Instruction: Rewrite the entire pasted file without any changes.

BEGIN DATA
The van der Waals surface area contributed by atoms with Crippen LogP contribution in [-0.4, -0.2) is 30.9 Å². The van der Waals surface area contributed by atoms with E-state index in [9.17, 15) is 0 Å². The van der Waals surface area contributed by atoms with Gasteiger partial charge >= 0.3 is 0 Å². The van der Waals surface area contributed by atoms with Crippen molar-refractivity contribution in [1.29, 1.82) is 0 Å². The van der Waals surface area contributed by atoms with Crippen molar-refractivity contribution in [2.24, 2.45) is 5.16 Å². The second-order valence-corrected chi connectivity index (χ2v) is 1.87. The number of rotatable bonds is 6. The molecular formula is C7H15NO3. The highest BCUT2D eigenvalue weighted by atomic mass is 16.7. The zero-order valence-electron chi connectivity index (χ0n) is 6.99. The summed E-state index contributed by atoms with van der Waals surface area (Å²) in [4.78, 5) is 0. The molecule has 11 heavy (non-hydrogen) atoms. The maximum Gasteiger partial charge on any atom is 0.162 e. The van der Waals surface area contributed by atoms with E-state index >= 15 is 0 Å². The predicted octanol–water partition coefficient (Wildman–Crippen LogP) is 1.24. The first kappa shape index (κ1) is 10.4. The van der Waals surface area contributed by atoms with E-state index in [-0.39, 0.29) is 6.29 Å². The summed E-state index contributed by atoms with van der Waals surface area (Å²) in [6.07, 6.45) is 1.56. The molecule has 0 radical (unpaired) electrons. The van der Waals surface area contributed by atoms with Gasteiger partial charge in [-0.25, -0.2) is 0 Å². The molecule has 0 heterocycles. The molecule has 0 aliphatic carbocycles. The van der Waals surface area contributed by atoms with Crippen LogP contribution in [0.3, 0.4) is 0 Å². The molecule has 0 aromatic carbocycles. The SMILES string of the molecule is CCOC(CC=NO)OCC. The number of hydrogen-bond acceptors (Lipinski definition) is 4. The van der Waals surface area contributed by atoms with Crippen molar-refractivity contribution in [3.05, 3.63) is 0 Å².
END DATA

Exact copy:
The van der Waals surface area contributed by atoms with Crippen LogP contribution in [-0.4, -0.2) is 30.9 Å². The van der Waals surface area contributed by atoms with E-state index in [9.17, 15) is 0 Å². The van der Waals surface area contributed by atoms with Gasteiger partial charge >= 0.3 is 0 Å². The van der Waals surface area contributed by atoms with Crippen molar-refractivity contribution in [1.29, 1.82) is 0 Å². The van der Waals surface area contributed by atoms with Crippen molar-refractivity contribution in [2.24, 2.45) is 5.16 Å². The second-order valence-corrected chi connectivity index (χ2v) is 1.87. The number of rotatable bonds is 6. The molecular formula is C7H15NO3. The highest BCUT2D eigenvalue weighted by atomic mass is 16.7. The zero-order valence-electron chi connectivity index (χ0n) is 6.99. The summed E-state index contributed by atoms with van der Waals surface area (Å²) in [4.78, 5) is 0. The molecule has 11 heavy (non-hydrogen) atoms. The maximum Gasteiger partial charge on any atom is 0.162 e. The van der Waals surface area contributed by atoms with E-state index >= 15 is 0 Å². The predicted octanol–water partition coefficient (Wildman–Crippen LogP) is 1.24. The first kappa shape index (κ1) is 10.4. The van der Waals surface area contributed by atoms with E-state index in [-0.39, 0.29) is 6.29 Å². The summed E-state index contributed by atoms with van der Waals surface area (Å²) in [6.07, 6.45) is 1.56. The molecule has 0 radical (unpaired) electrons. The van der Waals surface area contributed by atoms with Gasteiger partial charge in [-0.25, -0.2) is 0 Å². The molecule has 0 heterocycles. The molecule has 0 aliphatic carbocycles. The van der Waals surface area contributed by atoms with Crippen LogP contribution in [0.3, 0.4) is 0 Å². The molecule has 0 aromatic carbocycles. The SMILES string of the molecule is CCOC(CC=NO)OCC. The number of hydrogen-bond acceptors (Lipinski definition) is 4. The van der Waals surface area contributed by atoms with Crippen molar-refractivity contribution in [3.05, 3.63) is 0 Å².